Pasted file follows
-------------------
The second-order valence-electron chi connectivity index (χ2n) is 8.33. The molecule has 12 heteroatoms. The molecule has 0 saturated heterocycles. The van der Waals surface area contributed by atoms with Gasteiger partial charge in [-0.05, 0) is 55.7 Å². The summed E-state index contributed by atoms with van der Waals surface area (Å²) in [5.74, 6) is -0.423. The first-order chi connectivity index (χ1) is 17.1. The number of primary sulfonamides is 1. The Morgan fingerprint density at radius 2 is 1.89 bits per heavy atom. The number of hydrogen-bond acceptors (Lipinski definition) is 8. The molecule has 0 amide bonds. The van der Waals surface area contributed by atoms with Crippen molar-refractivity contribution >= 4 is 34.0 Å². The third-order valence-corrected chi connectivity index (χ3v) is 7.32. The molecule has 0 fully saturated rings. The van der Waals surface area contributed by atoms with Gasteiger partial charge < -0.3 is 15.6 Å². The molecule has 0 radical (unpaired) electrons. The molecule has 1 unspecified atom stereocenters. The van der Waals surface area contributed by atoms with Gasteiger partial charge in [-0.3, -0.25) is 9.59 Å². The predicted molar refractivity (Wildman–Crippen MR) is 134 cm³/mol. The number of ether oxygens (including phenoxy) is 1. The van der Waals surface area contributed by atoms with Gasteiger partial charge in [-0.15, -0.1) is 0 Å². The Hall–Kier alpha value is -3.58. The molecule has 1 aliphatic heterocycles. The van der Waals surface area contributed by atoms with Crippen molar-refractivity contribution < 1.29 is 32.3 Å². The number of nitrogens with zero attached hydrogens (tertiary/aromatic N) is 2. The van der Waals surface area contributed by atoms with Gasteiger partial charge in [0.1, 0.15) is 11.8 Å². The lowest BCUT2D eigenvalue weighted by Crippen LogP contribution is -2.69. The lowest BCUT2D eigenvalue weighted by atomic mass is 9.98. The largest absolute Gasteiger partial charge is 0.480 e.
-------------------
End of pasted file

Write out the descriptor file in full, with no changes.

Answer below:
The second-order valence-electron chi connectivity index (χ2n) is 8.33. The molecule has 12 heteroatoms. The molecule has 0 saturated heterocycles. The van der Waals surface area contributed by atoms with Gasteiger partial charge in [-0.05, 0) is 55.7 Å². The summed E-state index contributed by atoms with van der Waals surface area (Å²) in [5.74, 6) is -0.423. The first-order chi connectivity index (χ1) is 17.1. The number of primary sulfonamides is 1. The Morgan fingerprint density at radius 2 is 1.89 bits per heavy atom. The number of hydrogen-bond acceptors (Lipinski definition) is 8. The molecule has 0 amide bonds. The van der Waals surface area contributed by atoms with Crippen molar-refractivity contribution >= 4 is 34.0 Å². The third-order valence-corrected chi connectivity index (χ3v) is 7.32. The molecule has 0 fully saturated rings. The van der Waals surface area contributed by atoms with Gasteiger partial charge < -0.3 is 15.6 Å². The molecule has 0 radical (unpaired) electrons. The molecule has 1 unspecified atom stereocenters. The van der Waals surface area contributed by atoms with Gasteiger partial charge in [-0.3, -0.25) is 9.59 Å². The predicted molar refractivity (Wildman–Crippen MR) is 134 cm³/mol. The number of ether oxygens (including phenoxy) is 1. The van der Waals surface area contributed by atoms with Gasteiger partial charge in [-0.15, -0.1) is 0 Å². The Hall–Kier alpha value is -3.58. The molecule has 1 aliphatic heterocycles. The van der Waals surface area contributed by atoms with Crippen molar-refractivity contribution < 1.29 is 32.3 Å². The number of nitrogens with zero attached hydrogens (tertiary/aromatic N) is 2. The van der Waals surface area contributed by atoms with Gasteiger partial charge in [0.1, 0.15) is 11.8 Å². The lowest BCUT2D eigenvalue weighted by Crippen LogP contribution is -2.69. The lowest BCUT2D eigenvalue weighted by atomic mass is 9.98. The largest absolute Gasteiger partial charge is 0.480 e.